I really don’t understand this question.  As a black man in society of course there is a level of caution that you must move with, but fear? No fear is something else entirely, fear is something that limits you from success, that isn’t really based in reality. If black people are the original people of this planet then everything here on earth as long as we live in harmony with it can be used to our benefit. Where is the fear in that? Financially, I know that I am going to alway be taken care of, the whole planet is abundant.  The tree has thousands of leaves the dirt has millions of grains, I guess its just important to know that you can never be lacking of anything as long as you remain conscious of who you are and where you are. That is the key.

8. After reading your blog, watching your videos and seeing your social media posts it is very clear you are proud of your blackness. At the same time you were raised and educated in very diverse communities and your staff as well as your clientele are diverse. What then is blackness to you? Is it simply you being you unbothered by other’s perceptions or is it a matter of conscious (there is that word again) education and redefinition of what blackness is for others? 

Here is another question I’m not sure I understand. What is blackness to me?  Blackness in America as defined by America begins with slavery and continues all the way up to President Obama.  The collective achievements and mishaps of people who were once slaves and are so called free today.  But to me blackness starts with the original people of the planet.  Who brought mathematics, science, astronomy, agriculture, music, art, and spirituality to the world.  From whom everything was stolen from, and their descendants are now suffering the world over.  But some of us are waking up.  We are starting to remember who we are where we come from and where we are going.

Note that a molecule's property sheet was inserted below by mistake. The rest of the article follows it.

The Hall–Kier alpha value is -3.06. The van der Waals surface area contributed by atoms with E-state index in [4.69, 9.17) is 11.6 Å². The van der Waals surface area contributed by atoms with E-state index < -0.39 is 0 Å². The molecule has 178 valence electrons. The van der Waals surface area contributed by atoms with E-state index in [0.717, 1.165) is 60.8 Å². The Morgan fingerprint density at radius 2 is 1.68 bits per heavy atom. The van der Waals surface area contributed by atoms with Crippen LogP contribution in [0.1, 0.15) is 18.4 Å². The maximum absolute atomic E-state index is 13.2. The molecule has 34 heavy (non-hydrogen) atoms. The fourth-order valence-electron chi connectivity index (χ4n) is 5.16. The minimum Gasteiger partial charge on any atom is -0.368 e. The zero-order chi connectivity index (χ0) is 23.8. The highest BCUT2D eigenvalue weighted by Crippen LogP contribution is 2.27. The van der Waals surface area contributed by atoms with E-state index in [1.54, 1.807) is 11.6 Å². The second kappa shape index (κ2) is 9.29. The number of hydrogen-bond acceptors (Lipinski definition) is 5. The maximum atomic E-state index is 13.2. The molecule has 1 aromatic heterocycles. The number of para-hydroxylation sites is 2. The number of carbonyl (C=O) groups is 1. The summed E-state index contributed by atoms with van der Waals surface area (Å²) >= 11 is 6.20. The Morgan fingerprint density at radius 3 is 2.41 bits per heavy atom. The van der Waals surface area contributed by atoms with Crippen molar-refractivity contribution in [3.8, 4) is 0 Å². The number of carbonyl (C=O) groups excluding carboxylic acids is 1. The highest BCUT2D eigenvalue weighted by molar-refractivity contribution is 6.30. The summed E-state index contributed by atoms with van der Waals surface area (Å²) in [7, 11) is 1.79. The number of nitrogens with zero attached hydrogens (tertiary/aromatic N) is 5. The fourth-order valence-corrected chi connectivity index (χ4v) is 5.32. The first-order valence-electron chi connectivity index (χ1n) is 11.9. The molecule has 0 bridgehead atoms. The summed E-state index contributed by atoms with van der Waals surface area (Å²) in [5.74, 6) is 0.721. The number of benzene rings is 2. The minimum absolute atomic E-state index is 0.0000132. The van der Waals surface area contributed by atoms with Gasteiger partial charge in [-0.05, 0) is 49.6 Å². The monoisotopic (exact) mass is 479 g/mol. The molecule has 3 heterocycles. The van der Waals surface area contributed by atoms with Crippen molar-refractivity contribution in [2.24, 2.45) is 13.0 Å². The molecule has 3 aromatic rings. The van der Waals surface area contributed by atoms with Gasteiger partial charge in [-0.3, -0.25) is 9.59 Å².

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9. What do you think of the natural hair boom that has emerged in women of color?

America’s grip on the standard of beauty for women of color is slipping.  There was a time when they could control the various forms of media, and pump the rhetoric that white skin and straight hair is beautiful and dark skin and natural hair is not.  Now with the presence of the internet how can they spread those lies?  You can see for yourself how beautiful you are.  Look in the mirror, post a selfie and then get the positive feedback from millions of people who are just as beautiful as you are.  Black women there is no one like you, you are the closest thing to God on Earth, the sooner you realize that the sooner our situation will change.  Hold yourselves in high esteem because you have a sacred magic that no one else has.  You are it, and we love you!

10. What is your favorite hair style on a woman? 

I love natural hairstyles on women. I dig the wash and go.

 11.What is your favorite hair cut to achieve on a man? What trend do you think needs to go (for men) what is a classic look that you think will never leave (for a man)?

I like cutting fades and leaving natural nappy textures on the top.  I think it is saying to society look, I’m clean, however I am unwilling to compromise who I am because one of you made up a silly rule that all black males must be bald headed. lol.  Since there isn’t a lot of variation in men’s hairstyling I don’t think any trends need to disappear I just think they need to be more refined.  Brothas with texturizers in their hair though?  Save that for the birds, it’s absolutely terrible.  Short clean cuts with sharp clean lines will never go out of style.  But the cool thing is Brothas can make almost any hairstyle look good, both long and short.